He is still “man”. We also note in Philippians 3, part of our hope is declared in: Php 3:20-21 For our citizenship is in heaven; from whence also we look for the Savior, the Lord Jesus Christ: (21) Who shall change our vile body, that it may be fashioned like unto his glorious body, according to the working whereby he is able even to subdue all things unto himself.
We are looking forward to being changed to have a body like His, a glorious body, but this truth points to the realization that the Second Person of the Trinity continues in a human state. Humanity is not just another of God’s created things, like the birds, cattle, and sea creatures. Humanity is distinguished above the others.
The dignity of humanity is further seen in the reason the Word became flesh. He did so to redeem us. The Word became flesh to deliver human beings from the penalty and power of sin. Sin is not part of the original human nature. Sin has marred the original creation of God. The Word became flesh to restore humanity to what it was. To do that, Jesus Christ had to suffer for the guilt of sinners. Though He was not a sinner, He became as though He was a sinner by suffering sin’s consequence—death. Those He redeemed then begin a process of being transformed into the image of Christ Himself. Human beings are worth saving.
Finally, we also see that Jesus identifies Himself with those He redeems.
Heb 2:10-11 For it became him, for whom are all things, and by whom are all things, in bringing many sons unto glory, to make the captain of their salvation perfect through sufferings. (11) For both he that sanctifieth and they who are sanctified are all of one: for which cause he is not ashamed to call them brethren,
This again shows the dignity of humanity. When God created humans, He did so by creating them in His image. Before He ever created them, He knew they would need to be rescued and had purposed to do it. According to Revelation 13:8, Jesus is the “Lamb slain from the foundation of the world.” God created humans in His image so that they are worth rescuing. So valuable is humanity that the Creator took on human nature to rescue them. He will continue to identify them with Himself as “brothers.”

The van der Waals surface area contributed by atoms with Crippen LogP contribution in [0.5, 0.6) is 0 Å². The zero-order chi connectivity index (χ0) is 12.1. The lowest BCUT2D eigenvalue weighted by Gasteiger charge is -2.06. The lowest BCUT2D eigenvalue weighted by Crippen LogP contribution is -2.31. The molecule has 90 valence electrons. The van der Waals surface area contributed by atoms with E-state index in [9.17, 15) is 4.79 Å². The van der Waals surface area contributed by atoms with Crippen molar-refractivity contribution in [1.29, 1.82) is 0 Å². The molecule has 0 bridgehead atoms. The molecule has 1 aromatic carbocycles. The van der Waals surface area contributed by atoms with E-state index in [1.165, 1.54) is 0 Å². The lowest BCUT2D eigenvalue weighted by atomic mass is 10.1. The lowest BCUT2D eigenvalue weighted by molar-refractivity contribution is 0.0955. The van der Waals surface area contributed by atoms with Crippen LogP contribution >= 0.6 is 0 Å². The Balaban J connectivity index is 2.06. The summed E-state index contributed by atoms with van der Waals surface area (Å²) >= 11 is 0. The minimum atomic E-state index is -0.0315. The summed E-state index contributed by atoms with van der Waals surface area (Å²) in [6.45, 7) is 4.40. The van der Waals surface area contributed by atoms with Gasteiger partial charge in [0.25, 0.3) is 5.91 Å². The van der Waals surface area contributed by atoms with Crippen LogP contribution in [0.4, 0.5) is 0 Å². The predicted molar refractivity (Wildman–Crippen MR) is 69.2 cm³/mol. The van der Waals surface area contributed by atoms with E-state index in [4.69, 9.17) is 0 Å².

The Christmas story reveals the great value and dignity of human beings. Every human life is sacred. The human life God gives cannot be treated with contempt and exterminated without consequences. Abortion and euthanasia devalue human life. Furthermore, we have no right to show contempt toward any other human being. We must not devalue other human beings despite social and economic difference, cultural and ethnic differences, nor even when sin has marred their humanity. Every human being was created by God in His image with an immortal soul that will exist somewhere forever. That soul is one for whom the Son of God “became flesh” to provide salvation.
As an “image bearer” Christ died for you. Have you received His gift of salvation?
Pastor Dan Stertz
Pastor of Bible Baptist Church, Hudson, WI and also a board member for Baptists For Life of WI